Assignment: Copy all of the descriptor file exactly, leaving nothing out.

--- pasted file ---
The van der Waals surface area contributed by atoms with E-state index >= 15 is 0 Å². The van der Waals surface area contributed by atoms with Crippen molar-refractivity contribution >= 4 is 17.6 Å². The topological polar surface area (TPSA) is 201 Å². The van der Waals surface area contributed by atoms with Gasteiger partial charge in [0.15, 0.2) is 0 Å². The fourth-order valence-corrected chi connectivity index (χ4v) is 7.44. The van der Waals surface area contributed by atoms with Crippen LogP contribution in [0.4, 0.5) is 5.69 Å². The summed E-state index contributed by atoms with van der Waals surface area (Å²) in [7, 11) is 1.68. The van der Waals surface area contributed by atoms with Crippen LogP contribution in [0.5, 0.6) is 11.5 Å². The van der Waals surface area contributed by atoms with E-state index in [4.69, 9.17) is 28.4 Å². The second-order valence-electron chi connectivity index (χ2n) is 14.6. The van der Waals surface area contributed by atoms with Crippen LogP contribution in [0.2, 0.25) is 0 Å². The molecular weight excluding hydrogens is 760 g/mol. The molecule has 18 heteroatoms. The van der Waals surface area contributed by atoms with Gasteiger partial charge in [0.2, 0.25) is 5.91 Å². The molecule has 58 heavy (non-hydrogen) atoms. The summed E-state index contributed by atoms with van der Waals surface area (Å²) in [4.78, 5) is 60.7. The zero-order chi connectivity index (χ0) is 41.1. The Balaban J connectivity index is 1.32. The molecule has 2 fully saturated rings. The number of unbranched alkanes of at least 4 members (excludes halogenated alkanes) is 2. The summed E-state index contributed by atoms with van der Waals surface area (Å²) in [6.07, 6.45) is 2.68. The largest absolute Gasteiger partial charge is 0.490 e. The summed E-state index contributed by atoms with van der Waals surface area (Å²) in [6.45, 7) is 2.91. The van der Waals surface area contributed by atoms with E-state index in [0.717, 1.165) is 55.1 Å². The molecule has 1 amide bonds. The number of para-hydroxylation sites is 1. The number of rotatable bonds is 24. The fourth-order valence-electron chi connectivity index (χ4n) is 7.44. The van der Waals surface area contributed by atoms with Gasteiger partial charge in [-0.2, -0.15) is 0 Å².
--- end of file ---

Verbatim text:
The van der Waals surface area contributed by atoms with E-state index >= 15 is 0 Å². The van der Waals surface area contributed by atoms with Crippen molar-refractivity contribution >= 4 is 17.6 Å². The topological polar surface area (TPSA) is 201 Å². The van der Waals surface area contributed by atoms with Gasteiger partial charge in [0.15, 0.2) is 0 Å². The fourth-order valence-corrected chi connectivity index (χ4v) is 7.44. The van der Waals surface area contributed by atoms with Crippen LogP contribution in [0.4, 0.5) is 5.69 Å². The summed E-state index contributed by atoms with van der Waals surface area (Å²) in [7, 11) is 1.68. The van der Waals surface area contributed by atoms with Crippen LogP contribution in [0.5, 0.6) is 11.5 Å². The van der Waals surface area contributed by atoms with E-state index in [4.69, 9.17) is 28.4 Å². The second-order valence-electron chi connectivity index (χ2n) is 14.6. The van der Waals surface area contributed by atoms with Crippen LogP contribution in [0.2, 0.25) is 0 Å². The molecular weight excluding hydrogens is 760 g/mol. The molecule has 18 heteroatoms. The van der Waals surface area contributed by atoms with Gasteiger partial charge in [0.2, 0.25) is 5.91 Å². The molecule has 58 heavy (non-hydrogen) atoms. The summed E-state index contributed by atoms with van der Waals surface area (Å²) in [4.78, 5) is 60.7. The zero-order chi connectivity index (χ0) is 41.1. The Balaban J connectivity index is 1.32. The molecule has 2 fully saturated rings. The number of unbranched alkanes of at least 4 members (excludes halogenated alkanes) is 2. The summed E-state index contributed by atoms with van der Waals surface area (Å²) in [6.07, 6.45) is 2.68. The largest absolute Gasteiger partial charge is 0.490 e. The summed E-state index contributed by atoms with van der Waals surface area (Å²) in [6.45, 7) is 2.91. The van der Waals surface area contributed by atoms with E-state index in [0.717, 1.165) is 55.1 Å². The molecule has 1 amide bonds. The number of para-hydroxylation sites is 1. The number of rotatable bonds is 24. The fourth-order valence-electron chi connectivity index (χ4n) is 7.44. The van der Waals surface area contributed by atoms with Gasteiger partial charge in [-0.2, -0.15) is 0 Å².